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William Fulton Salter (1912–2006)

by Jocelyn Preece

William Fulton Salter, doctor, psychiatrist and amateur boxer, who spearheaded radical change in the management of mental illness in South Australia between 1951 and 1977, has died in an Adelaide nursing home, aged 93.

Born at Angaston on 21st September 1912, he was educated at Scotch College and the University of Adelaide where he graduated with a medical degree in 1936.

Dr William Salter’s achievements included leading the change from a custodial model of care of the mentally ill to a therapeutic model, introducing specialist training for psychiatric nurses in South Australia, the establishment of a world-class industrial therapy company in his hospital, and promotion of the then controversial idea of alcoholism as a treatable disease.

The young Doctor Salter’s appointment as Medical Officer to Parkside Hospital in 1939 was cut short by the outbreak of World War II, the full duration of which, he served in the Army Medical Corps (Psychiatric Unit, Goulburn).

In 1946 Dr Salter went straight from the army to take up an appointment as Deputy Superintendent at Northfield (later Hillcrest) Mental Hospital, and remained in this position until 1962, when he became Superintendent.

Poorly resourced and in need of reform, the management of mental defectives was archaic and presented a mighty challenge in 1946. With close to 1000 patients in his care, the doctor patrolled the sprawling hospital on a bicycle with his German Shepherd dog by his side.

Against a background of post-war shortages, backlogs of demands on government expenditure, and a difficult administrative structure above him, William Salter led what can only be described as a revolution in the care of the mentally ill in South Australia.

Aided by the introduction in the mid-fifties of the new ‘tranquilliser’ drugs, and by the moral authority of his deep Christian conviction, he was able to gradually build a community of people taking charge of their own recovery in an environment of mutual care and respect.

It began in the early 1950s, with a few doors being left unlocked, and grew steadily, as everybody, staff and patients, adjusted to the realisation that their roles had changed. The change did not come easily, especially to some of the staff, and it was in turning this opposition around that William Salter’s remarkable skill as a teacher and leader became apparent.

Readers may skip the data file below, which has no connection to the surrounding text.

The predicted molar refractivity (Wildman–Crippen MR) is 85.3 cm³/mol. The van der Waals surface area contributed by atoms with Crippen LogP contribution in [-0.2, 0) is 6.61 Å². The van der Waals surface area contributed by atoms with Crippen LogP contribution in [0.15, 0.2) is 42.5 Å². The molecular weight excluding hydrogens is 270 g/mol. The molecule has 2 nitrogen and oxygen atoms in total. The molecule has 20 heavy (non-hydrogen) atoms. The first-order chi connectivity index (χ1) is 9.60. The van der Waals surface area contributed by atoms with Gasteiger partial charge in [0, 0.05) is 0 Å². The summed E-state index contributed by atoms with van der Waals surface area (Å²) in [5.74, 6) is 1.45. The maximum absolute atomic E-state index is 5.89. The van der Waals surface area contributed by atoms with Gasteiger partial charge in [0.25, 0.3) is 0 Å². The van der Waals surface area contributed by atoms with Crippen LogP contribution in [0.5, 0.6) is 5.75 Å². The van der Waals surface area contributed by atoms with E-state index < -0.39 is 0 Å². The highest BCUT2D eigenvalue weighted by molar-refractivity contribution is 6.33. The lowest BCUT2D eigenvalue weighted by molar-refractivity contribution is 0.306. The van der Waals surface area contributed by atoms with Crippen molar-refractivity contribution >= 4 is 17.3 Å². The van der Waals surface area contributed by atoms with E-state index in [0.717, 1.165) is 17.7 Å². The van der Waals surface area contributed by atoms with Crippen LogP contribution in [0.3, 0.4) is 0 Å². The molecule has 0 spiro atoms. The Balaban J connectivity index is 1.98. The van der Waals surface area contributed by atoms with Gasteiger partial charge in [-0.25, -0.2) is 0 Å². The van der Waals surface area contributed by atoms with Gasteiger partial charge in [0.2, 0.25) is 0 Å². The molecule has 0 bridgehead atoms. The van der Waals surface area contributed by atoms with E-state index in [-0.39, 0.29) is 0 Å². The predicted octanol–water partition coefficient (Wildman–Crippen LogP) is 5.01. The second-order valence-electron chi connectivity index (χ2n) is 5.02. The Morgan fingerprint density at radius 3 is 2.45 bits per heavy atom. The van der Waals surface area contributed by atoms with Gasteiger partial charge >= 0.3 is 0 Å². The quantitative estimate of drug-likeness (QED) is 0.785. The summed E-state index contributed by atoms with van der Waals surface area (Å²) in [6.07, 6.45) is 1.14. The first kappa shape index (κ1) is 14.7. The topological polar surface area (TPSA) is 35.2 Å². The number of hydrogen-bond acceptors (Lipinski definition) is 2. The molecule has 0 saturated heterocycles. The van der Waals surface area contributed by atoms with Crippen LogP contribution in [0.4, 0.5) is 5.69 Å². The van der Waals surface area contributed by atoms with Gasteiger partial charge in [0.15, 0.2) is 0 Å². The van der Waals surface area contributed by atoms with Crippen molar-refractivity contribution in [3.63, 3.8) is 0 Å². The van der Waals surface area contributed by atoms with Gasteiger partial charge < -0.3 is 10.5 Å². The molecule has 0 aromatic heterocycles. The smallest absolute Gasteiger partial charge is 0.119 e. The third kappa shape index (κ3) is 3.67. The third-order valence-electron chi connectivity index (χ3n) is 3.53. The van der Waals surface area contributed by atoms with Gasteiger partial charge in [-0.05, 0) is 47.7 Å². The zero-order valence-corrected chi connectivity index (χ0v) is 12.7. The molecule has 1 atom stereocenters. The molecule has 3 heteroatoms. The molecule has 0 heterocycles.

By 1961, when Dr Hammond, the new Director of Mental Health, issued his report to the South Australian government, condemning the archaic conditions at Parkside and Northfield, Dr Salter had already established at Northfield his ‘therapeutic community’. The physical conditions of the institution were still the same, but what was happening among the people was very different and was drawing approving comment from all over Australia and even beyond.

How news of it reached outside the walls was through the publication, with Salter’s encouragement, by the patients, of a magazine, later called Revelation. A second hand printing press had been donated in rusty pieces and brought back to life by some of the brilliant people among the staff and inmates, and this soon became the centrepiece of a burgeoning Industrial Therapy Unit. With the magazine as a means of communication among patients, community spirit grew rapidly, as did a flourishing concert party, hobby clubs of all kinds and various sports teams, while underpinning it all was the routine of regular ‘group therapy’ meetings.

These became known as ‘Recovery’ groups, and later ‘GROW’ groups, and with Dr Salter’s encouragement, were established outside the hospital by people moving back into the community. GROW is still a flourishing network of support groups Australia wide.

William Salter had also realised, ahead of most of his contemporaries, that alcoholics were not, as he put it, ‘just hopeless drunks’, but people suffering from a disease that could be treated. This was a revolutionary idea in the early 1950s. Recognising that it would need to be promoted, he called together a small group of interested people, some from Alcoholics Anonymous and some from among his own patients, to form the ‘S.A. State Committee on Alcoholism’. Twenty-five years later, in 1981 he was still President of what had by then become the ‘Foundation on Alcoholism and Drug Dependence’.

Dr William Salter will be remembered with admiration, respect, affection and gratitude by the many Adelaide families who have been and are still being touched by his outstanding work, his insight and vision, and his humility.

He retired in 1977, and in January 1978 was honoured as a Member of the Order of Australia.

Original publication

Citation details

Jocelyn Preece, 'Salter, William Fulton (1912–2006)', Obituaries Australia, National Centre of Biography, Australian National University,, accessed 18 July 2024.

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